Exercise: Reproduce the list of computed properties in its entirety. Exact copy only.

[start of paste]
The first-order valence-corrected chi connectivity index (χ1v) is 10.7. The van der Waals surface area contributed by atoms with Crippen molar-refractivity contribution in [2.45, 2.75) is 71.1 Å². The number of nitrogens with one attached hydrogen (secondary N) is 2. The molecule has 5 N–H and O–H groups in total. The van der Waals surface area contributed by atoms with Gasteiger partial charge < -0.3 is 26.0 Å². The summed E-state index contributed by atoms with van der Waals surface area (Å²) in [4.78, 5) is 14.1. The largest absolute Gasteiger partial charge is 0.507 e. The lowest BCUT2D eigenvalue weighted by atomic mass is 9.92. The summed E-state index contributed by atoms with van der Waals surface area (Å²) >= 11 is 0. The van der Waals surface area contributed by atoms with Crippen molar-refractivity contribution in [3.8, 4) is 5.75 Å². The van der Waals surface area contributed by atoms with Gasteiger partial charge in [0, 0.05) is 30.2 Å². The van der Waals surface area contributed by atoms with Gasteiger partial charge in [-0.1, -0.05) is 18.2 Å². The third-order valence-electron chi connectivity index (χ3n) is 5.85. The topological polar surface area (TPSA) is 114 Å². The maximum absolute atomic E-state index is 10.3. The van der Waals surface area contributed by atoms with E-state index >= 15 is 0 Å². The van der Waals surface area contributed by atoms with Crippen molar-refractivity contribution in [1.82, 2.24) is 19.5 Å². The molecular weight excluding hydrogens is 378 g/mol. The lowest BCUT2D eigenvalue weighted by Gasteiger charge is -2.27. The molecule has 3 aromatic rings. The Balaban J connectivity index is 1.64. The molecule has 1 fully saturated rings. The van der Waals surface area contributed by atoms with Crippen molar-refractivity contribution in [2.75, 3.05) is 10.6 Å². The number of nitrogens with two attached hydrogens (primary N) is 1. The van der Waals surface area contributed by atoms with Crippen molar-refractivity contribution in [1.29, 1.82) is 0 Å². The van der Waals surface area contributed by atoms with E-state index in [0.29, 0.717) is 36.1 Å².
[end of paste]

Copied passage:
The first-order valence-corrected chi connectivity index (χ1v) is 10.7. The van der Waals surface area contributed by atoms with Crippen molar-refractivity contribution in [2.45, 2.75) is 71.1 Å². The number of nitrogens with one attached hydrogen (secondary N) is 2. The molecule has 5 N–H and O–H groups in total. The van der Waals surface area contributed by atoms with Gasteiger partial charge < -0.3 is 26.0 Å². The summed E-state index contributed by atoms with van der Waals surface area (Å²) in [4.78, 5) is 14.1. The largest absolute Gasteiger partial charge is 0.507 e. The lowest BCUT2D eigenvalue weighted by atomic mass is 9.92. The summed E-state index contributed by atoms with van der Waals surface area (Å²) >= 11 is 0. The van der Waals surface area contributed by atoms with Crippen molar-refractivity contribution in [3.8, 4) is 5.75 Å². The van der Waals surface area contributed by atoms with Gasteiger partial charge in [0, 0.05) is 30.2 Å². The van der Waals surface area contributed by atoms with Gasteiger partial charge in [-0.1, -0.05) is 18.2 Å². The third-order valence-electron chi connectivity index (χ3n) is 5.85. The topological polar surface area (TPSA) is 114 Å². The maximum absolute atomic E-state index is 10.3. The van der Waals surface area contributed by atoms with E-state index >= 15 is 0 Å². The van der Waals surface area contributed by atoms with Crippen molar-refractivity contribution in [1.82, 2.24) is 19.5 Å². The molecular weight excluding hydrogens is 378 g/mol. The lowest BCUT2D eigenvalue weighted by Gasteiger charge is -2.27. The molecule has 3 aromatic rings. The Balaban J connectivity index is 1.64. The molecule has 1 fully saturated rings. The van der Waals surface area contributed by atoms with Crippen molar-refractivity contribution in [2.75, 3.05) is 10.6 Å². The number of nitrogens with two attached hydrogens (primary N) is 1. The van der Waals surface area contributed by atoms with Crippen molar-refractivity contribution in [1.29, 1.82) is 0 Å². The van der Waals surface area contributed by atoms with E-state index in [0.29, 0.717) is 36.1 Å².